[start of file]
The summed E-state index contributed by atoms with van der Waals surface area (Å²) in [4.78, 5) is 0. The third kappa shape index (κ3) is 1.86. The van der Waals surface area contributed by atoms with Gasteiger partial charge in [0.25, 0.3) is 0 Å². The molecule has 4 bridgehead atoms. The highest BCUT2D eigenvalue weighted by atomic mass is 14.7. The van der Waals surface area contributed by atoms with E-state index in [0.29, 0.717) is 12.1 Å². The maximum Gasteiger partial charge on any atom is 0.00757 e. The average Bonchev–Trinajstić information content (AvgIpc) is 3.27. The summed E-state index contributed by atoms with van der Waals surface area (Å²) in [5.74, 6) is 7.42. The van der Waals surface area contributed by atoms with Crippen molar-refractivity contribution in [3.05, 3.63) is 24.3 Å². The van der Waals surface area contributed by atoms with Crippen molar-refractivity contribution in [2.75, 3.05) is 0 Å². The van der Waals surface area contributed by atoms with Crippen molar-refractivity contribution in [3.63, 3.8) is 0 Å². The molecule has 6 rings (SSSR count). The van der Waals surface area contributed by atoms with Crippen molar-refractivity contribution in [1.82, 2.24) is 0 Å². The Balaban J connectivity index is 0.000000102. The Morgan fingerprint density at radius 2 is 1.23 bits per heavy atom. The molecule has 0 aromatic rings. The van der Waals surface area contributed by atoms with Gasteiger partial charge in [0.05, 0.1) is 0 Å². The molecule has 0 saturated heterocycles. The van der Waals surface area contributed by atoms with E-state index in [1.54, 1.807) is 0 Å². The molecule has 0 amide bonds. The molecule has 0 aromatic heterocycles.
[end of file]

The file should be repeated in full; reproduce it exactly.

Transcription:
The summed E-state index contributed by atoms with van der Waals surface area (Å²) in [4.78, 5) is 0. The third kappa shape index (κ3) is 1.86. The van der Waals surface area contributed by atoms with Gasteiger partial charge in [0.25, 0.3) is 0 Å². The molecule has 4 bridgehead atoms. The highest BCUT2D eigenvalue weighted by atomic mass is 14.7. The van der Waals surface area contributed by atoms with E-state index in [0.29, 0.717) is 12.1 Å². The maximum Gasteiger partial charge on any atom is 0.00757 e. The average Bonchev–Trinajstić information content (AvgIpc) is 3.27. The summed E-state index contributed by atoms with van der Waals surface area (Å²) in [5.74, 6) is 7.42. The van der Waals surface area contributed by atoms with Crippen molar-refractivity contribution in [3.05, 3.63) is 24.3 Å². The van der Waals surface area contributed by atoms with Crippen molar-refractivity contribution in [2.75, 3.05) is 0 Å². The van der Waals surface area contributed by atoms with Crippen molar-refractivity contribution in [3.63, 3.8) is 0 Å². The molecule has 6 rings (SSSR count). The van der Waals surface area contributed by atoms with Crippen molar-refractivity contribution in [1.82, 2.24) is 0 Å². The Balaban J connectivity index is 0.000000102. The Morgan fingerprint density at radius 2 is 1.23 bits per heavy atom. The molecule has 0 aromatic rings. The van der Waals surface area contributed by atoms with Gasteiger partial charge in [0.05, 0.1) is 0 Å². The molecule has 0 saturated heterocycles. The van der Waals surface area contributed by atoms with E-state index in [1.54, 1.807) is 0 Å². The molecule has 0 amide bonds. The molecule has 0 aromatic heterocycles.